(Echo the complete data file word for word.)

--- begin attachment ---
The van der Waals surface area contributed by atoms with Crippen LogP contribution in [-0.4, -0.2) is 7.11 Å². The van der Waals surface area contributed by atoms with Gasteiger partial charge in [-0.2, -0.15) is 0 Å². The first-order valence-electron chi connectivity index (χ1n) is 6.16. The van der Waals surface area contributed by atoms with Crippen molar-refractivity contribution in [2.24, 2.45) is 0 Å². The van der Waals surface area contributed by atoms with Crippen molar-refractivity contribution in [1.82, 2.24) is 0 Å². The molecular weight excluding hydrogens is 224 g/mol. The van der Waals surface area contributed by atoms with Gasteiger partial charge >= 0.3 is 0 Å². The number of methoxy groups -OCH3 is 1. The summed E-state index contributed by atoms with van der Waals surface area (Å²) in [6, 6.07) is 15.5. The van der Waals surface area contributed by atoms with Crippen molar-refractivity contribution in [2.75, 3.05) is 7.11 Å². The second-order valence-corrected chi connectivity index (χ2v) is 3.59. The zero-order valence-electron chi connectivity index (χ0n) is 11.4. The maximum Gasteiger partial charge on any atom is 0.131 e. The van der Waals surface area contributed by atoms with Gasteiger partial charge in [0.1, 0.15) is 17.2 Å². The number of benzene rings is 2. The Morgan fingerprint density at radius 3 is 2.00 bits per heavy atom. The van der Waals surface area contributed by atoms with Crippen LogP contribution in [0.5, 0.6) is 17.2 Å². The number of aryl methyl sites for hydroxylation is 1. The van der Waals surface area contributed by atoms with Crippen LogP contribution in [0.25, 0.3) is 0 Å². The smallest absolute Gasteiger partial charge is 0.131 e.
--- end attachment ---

The van der Waals surface area contributed by atoms with Crippen LogP contribution in [-0.4, -0.2) is 7.11 Å². The van der Waals surface area contributed by atoms with Gasteiger partial charge in [-0.2, -0.15) is 0 Å². The first-order valence-electron chi connectivity index (χ1n) is 6.16. The van der Waals surface area contributed by atoms with Crippen molar-refractivity contribution in [2.24, 2.45) is 0 Å². The van der Waals surface area contributed by atoms with Crippen molar-refractivity contribution in [1.82, 2.24) is 0 Å². The molecular weight excluding hydrogens is 224 g/mol. The van der Waals surface area contributed by atoms with Gasteiger partial charge >= 0.3 is 0 Å². The number of methoxy groups -OCH3 is 1. The summed E-state index contributed by atoms with van der Waals surface area (Å²) in [6, 6.07) is 15.5. The van der Waals surface area contributed by atoms with Crippen molar-refractivity contribution in [2.75, 3.05) is 7.11 Å². The second-order valence-corrected chi connectivity index (χ2v) is 3.59. The zero-order valence-electron chi connectivity index (χ0n) is 11.4. The maximum Gasteiger partial charge on any atom is 0.131 e. The van der Waals surface area contributed by atoms with Gasteiger partial charge in [0.1, 0.15) is 17.2 Å². The number of benzene rings is 2. The Morgan fingerprint density at radius 3 is 2.00 bits per heavy atom. The van der Waals surface area contributed by atoms with Crippen LogP contribution in [0.5, 0.6) is 17.2 Å². The number of aryl methyl sites for hydroxylation is 1. The van der Waals surface area contributed by atoms with Crippen LogP contribution in [0.25, 0.3) is 0 Å². The smallest absolute Gasteiger partial charge is 0.131 e.